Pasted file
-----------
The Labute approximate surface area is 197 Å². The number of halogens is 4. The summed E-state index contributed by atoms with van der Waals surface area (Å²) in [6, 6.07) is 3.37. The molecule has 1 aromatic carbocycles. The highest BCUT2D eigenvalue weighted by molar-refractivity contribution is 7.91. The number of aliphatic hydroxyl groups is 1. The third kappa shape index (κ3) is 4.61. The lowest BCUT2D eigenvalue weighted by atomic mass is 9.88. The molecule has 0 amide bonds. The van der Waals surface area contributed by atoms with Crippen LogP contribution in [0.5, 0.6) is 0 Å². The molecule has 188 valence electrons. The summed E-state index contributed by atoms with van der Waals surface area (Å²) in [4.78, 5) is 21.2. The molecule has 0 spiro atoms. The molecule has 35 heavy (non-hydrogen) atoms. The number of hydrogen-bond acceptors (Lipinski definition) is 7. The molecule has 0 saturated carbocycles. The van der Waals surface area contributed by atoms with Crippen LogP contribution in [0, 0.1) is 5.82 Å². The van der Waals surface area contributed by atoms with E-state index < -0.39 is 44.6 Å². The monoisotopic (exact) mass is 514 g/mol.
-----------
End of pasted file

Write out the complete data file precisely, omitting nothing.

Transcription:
The Labute approximate surface area is 197 Å². The number of halogens is 4. The summed E-state index contributed by atoms with van der Waals surface area (Å²) in [6, 6.07) is 3.37. The molecule has 1 aromatic carbocycles. The highest BCUT2D eigenvalue weighted by molar-refractivity contribution is 7.91. The number of aliphatic hydroxyl groups is 1. The third kappa shape index (κ3) is 4.61. The lowest BCUT2D eigenvalue weighted by atomic mass is 9.88. The molecule has 0 amide bonds. The van der Waals surface area contributed by atoms with Crippen LogP contribution in [0.5, 0.6) is 0 Å². The molecule has 188 valence electrons. The summed E-state index contributed by atoms with van der Waals surface area (Å²) in [4.78, 5) is 21.2. The molecule has 0 spiro atoms. The molecule has 35 heavy (non-hydrogen) atoms. The number of hydrogen-bond acceptors (Lipinski definition) is 7. The molecule has 0 saturated carbocycles. The van der Waals surface area contributed by atoms with Crippen LogP contribution in [0, 0.1) is 5.82 Å². The van der Waals surface area contributed by atoms with E-state index < -0.39 is 44.6 Å². The monoisotopic (exact) mass is 514 g/mol.